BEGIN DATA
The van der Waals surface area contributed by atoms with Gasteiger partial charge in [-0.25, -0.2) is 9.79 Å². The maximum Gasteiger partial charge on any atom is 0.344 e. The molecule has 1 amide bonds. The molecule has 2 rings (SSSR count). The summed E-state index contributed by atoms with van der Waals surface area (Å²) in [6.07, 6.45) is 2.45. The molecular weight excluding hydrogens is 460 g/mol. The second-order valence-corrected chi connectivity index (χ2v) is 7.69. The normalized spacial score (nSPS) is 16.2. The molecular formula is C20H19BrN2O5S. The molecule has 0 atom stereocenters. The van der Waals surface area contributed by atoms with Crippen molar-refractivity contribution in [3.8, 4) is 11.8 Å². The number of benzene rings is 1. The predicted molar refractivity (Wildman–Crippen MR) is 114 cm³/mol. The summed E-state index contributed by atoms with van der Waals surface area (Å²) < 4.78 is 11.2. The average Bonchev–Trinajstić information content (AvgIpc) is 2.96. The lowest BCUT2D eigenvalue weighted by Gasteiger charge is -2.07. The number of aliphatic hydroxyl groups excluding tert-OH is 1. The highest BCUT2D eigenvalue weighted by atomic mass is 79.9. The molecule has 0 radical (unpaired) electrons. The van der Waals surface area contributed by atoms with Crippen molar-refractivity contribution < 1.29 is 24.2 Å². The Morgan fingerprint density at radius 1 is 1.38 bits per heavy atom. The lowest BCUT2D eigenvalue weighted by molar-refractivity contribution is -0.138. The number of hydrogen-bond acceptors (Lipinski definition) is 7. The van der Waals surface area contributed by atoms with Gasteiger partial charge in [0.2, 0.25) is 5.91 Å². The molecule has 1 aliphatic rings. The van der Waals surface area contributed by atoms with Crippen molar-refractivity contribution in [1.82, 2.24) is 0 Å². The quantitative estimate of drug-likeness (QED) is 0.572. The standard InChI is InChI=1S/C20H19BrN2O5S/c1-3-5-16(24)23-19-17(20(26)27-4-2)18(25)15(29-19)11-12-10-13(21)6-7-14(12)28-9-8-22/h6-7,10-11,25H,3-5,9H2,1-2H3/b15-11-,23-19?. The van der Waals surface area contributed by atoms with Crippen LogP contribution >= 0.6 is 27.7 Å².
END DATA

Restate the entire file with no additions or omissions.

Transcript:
The van der Waals surface area contributed by atoms with Gasteiger partial charge in [-0.25, -0.2) is 9.79 Å². The maximum Gasteiger partial charge on any atom is 0.344 e. The molecule has 1 amide bonds. The molecule has 2 rings (SSSR count). The summed E-state index contributed by atoms with van der Waals surface area (Å²) in [6.07, 6.45) is 2.45. The molecular weight excluding hydrogens is 460 g/mol. The second-order valence-corrected chi connectivity index (χ2v) is 7.69. The normalized spacial score (nSPS) is 16.2. The molecular formula is C20H19BrN2O5S. The molecule has 0 atom stereocenters. The van der Waals surface area contributed by atoms with Crippen molar-refractivity contribution in [3.8, 4) is 11.8 Å². The number of benzene rings is 1. The predicted molar refractivity (Wildman–Crippen MR) is 114 cm³/mol. The summed E-state index contributed by atoms with van der Waals surface area (Å²) < 4.78 is 11.2. The average Bonchev–Trinajstić information content (AvgIpc) is 2.96. The lowest BCUT2D eigenvalue weighted by Gasteiger charge is -2.07. The number of aliphatic hydroxyl groups excluding tert-OH is 1. The highest BCUT2D eigenvalue weighted by atomic mass is 79.9. The molecule has 0 radical (unpaired) electrons. The van der Waals surface area contributed by atoms with Crippen molar-refractivity contribution < 1.29 is 24.2 Å². The Morgan fingerprint density at radius 1 is 1.38 bits per heavy atom. The lowest BCUT2D eigenvalue weighted by molar-refractivity contribution is -0.138. The number of hydrogen-bond acceptors (Lipinski definition) is 7. The van der Waals surface area contributed by atoms with Gasteiger partial charge in [0.2, 0.25) is 5.91 Å². The molecule has 1 aliphatic rings. The van der Waals surface area contributed by atoms with Crippen molar-refractivity contribution in [1.82, 2.24) is 0 Å². The quantitative estimate of drug-likeness (QED) is 0.572. The standard InChI is InChI=1S/C20H19BrN2O5S/c1-3-5-16(24)23-19-17(20(26)27-4-2)18(25)15(29-19)11-12-10-13(21)6-7-14(12)28-9-8-22/h6-7,10-11,25H,3-5,9H2,1-2H3/b15-11-,23-19?. The van der Waals surface area contributed by atoms with Crippen LogP contribution >= 0.6 is 27.7 Å².